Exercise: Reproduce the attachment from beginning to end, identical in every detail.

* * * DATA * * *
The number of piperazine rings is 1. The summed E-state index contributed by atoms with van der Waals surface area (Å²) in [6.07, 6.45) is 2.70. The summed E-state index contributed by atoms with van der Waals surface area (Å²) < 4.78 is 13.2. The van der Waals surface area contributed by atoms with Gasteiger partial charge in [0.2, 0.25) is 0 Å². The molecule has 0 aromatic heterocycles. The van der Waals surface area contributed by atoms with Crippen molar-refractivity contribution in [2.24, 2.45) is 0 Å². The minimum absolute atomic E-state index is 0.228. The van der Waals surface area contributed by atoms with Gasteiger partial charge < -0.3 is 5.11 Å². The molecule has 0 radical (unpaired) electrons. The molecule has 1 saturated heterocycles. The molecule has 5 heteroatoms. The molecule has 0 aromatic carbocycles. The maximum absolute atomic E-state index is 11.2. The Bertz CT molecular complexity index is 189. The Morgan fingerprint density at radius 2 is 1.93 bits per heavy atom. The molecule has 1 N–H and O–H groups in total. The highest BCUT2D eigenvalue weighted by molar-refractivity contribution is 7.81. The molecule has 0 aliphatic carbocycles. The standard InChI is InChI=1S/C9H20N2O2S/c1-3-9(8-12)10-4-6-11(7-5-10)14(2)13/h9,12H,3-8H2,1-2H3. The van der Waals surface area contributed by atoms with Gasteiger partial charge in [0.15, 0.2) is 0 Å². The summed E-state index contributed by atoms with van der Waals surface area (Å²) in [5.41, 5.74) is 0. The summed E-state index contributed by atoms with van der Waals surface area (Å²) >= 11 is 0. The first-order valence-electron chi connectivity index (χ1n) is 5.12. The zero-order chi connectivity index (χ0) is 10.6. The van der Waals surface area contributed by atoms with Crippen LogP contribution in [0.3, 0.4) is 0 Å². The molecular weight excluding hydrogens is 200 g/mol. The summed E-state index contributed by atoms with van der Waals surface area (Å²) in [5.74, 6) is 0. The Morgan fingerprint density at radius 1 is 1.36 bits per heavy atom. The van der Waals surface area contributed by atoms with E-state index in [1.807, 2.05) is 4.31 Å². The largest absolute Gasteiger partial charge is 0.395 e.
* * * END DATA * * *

The number of piperazine rings is 1. The summed E-state index contributed by atoms with van der Waals surface area (Å²) in [6.07, 6.45) is 2.70. The summed E-state index contributed by atoms with van der Waals surface area (Å²) < 4.78 is 13.2. The van der Waals surface area contributed by atoms with Gasteiger partial charge in [0.2, 0.25) is 0 Å². The molecule has 0 aromatic heterocycles. The van der Waals surface area contributed by atoms with Crippen molar-refractivity contribution in [2.24, 2.45) is 0 Å². The minimum absolute atomic E-state index is 0.228. The van der Waals surface area contributed by atoms with Gasteiger partial charge < -0.3 is 5.11 Å². The molecule has 0 radical (unpaired) electrons. The molecule has 1 saturated heterocycles. The molecule has 5 heteroatoms. The molecule has 0 aromatic carbocycles. The maximum absolute atomic E-state index is 11.2. The Bertz CT molecular complexity index is 189. The Morgan fingerprint density at radius 2 is 1.93 bits per heavy atom. The molecule has 1 N–H and O–H groups in total. The highest BCUT2D eigenvalue weighted by molar-refractivity contribution is 7.81. The molecule has 0 aliphatic carbocycles. The standard InChI is InChI=1S/C9H20N2O2S/c1-3-9(8-12)10-4-6-11(7-5-10)14(2)13/h9,12H,3-8H2,1-2H3. The van der Waals surface area contributed by atoms with Gasteiger partial charge in [0.15, 0.2) is 0 Å². The summed E-state index contributed by atoms with van der Waals surface area (Å²) in [5.41, 5.74) is 0. The summed E-state index contributed by atoms with van der Waals surface area (Å²) >= 11 is 0. The first-order valence-electron chi connectivity index (χ1n) is 5.12. The zero-order chi connectivity index (χ0) is 10.6. The van der Waals surface area contributed by atoms with Crippen LogP contribution in [0.3, 0.4) is 0 Å². The molecular weight excluding hydrogens is 200 g/mol. The summed E-state index contributed by atoms with van der Waals surface area (Å²) in [5.74, 6) is 0. The Morgan fingerprint density at radius 1 is 1.36 bits per heavy atom. The van der Waals surface area contributed by atoms with E-state index in [1.807, 2.05) is 4.31 Å². The largest absolute Gasteiger partial charge is 0.395 e.